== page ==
Turning food and plastic waste into valuable nanomaterials for energy applications

(Nanowerk Spotlight) Our society generates staggering amounts of waste in all areas of economic activities. Foremost among them, apart from energy waste, are the food and plastic sectors.
Data gathered by the FAO (pdf), the Food and Agriculture Organization of the United Nations, estimates that around 931 million tonnes of food waste was generated in 2019, 61% of which came from households, 26% from food service and 13% from retail. This suggests that 17% of total global food production may be wasted. More than half of that is made up of fruit waste.
According to a 2022 report by the World Economic Forum, the world produces about 400 million tons of plastic waste each year, but only 9% of that plastic is being recycled; 12% is incinerated and a whopping 79% is dumped in landfills or the environment.
However, both food and plastic wastes are potentially valuable sources of carbon. In previous reporting we have covered various approaches by research teams around the world to turn food and plastic waste into feedstock for making nanomaterials or even make nanomaterials like graphene directly via flash synthesis.
Edison H. Ang, an Assistant Professor at Nanyang Technological University Singapore, and his group are working on upcycling of waste materials to high-value carbon by combining materials science and nanotechnology approaches to develop functional nanostructures for advanced energy storage, catalysis, water purification, and biosensor applications.
The group recently published two papers where they describe routes for the sustainable production of MXene from fruit waste (Chemistry - A European Journal, "Sustainable Production of Molybdenum Carbide (MXene) from Fruit Wastes for Improved Solar Evaporation") and the sustainable development of graphitic carbon nanosheets from plastic wastes (Journal of Materials Chemistry A, "Sustainable development of graphitic carbon nanosheets from plastic wastes with efficient photothermal energy conversion for enhanced solar evaporation").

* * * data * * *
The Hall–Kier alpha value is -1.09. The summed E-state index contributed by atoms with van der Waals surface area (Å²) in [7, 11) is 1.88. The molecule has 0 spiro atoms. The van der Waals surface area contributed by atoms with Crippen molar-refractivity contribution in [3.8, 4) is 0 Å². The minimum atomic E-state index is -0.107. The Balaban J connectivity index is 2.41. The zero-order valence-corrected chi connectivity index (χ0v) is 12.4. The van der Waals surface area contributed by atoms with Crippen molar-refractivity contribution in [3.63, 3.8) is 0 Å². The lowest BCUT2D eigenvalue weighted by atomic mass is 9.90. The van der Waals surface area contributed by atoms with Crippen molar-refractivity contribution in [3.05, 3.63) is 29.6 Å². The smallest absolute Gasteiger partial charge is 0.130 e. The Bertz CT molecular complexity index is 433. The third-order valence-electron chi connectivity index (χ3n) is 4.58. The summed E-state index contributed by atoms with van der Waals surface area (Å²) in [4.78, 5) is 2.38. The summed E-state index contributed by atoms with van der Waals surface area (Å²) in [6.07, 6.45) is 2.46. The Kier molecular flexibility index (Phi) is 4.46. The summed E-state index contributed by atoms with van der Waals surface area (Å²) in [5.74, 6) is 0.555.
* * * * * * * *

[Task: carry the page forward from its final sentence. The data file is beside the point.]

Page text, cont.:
"Both MXene and graphite are conductive in nature and their 2D structure makes them attractive to be used in energy storage applications," Ang tells Nanowerk. "Our primary goal with this research has been to create innovative and sustainable materials for constructing solar evaporators. Our aim here has been to use environmentally friendly methods to produce freshwater using solar energy. However, the challenge lies in identifying suitable renewable materials for this purpose. Hence, our focus has shifted to waste materials that can undergo carbonization and upcycling to create solar evaporators that are both environmentally friendly and more efficient."
In their report in Chemistry - A European Journal, the team presents a straightforward, two-stage calcination process that enables the creation of two-dimensional (2D) layered molybdenum carbide (Mo2C) materials using fruit waste as the carbon source. The chosen fruit waste materials for this study were coconut husk, orange peel, and banana peel. These were selected because a significant proportion of the fruit (50-65% of the total mass) is inedible and is typically discarded as waste.
Schematic illustration of the formation of MXene layers from the recycling of coconut husk waste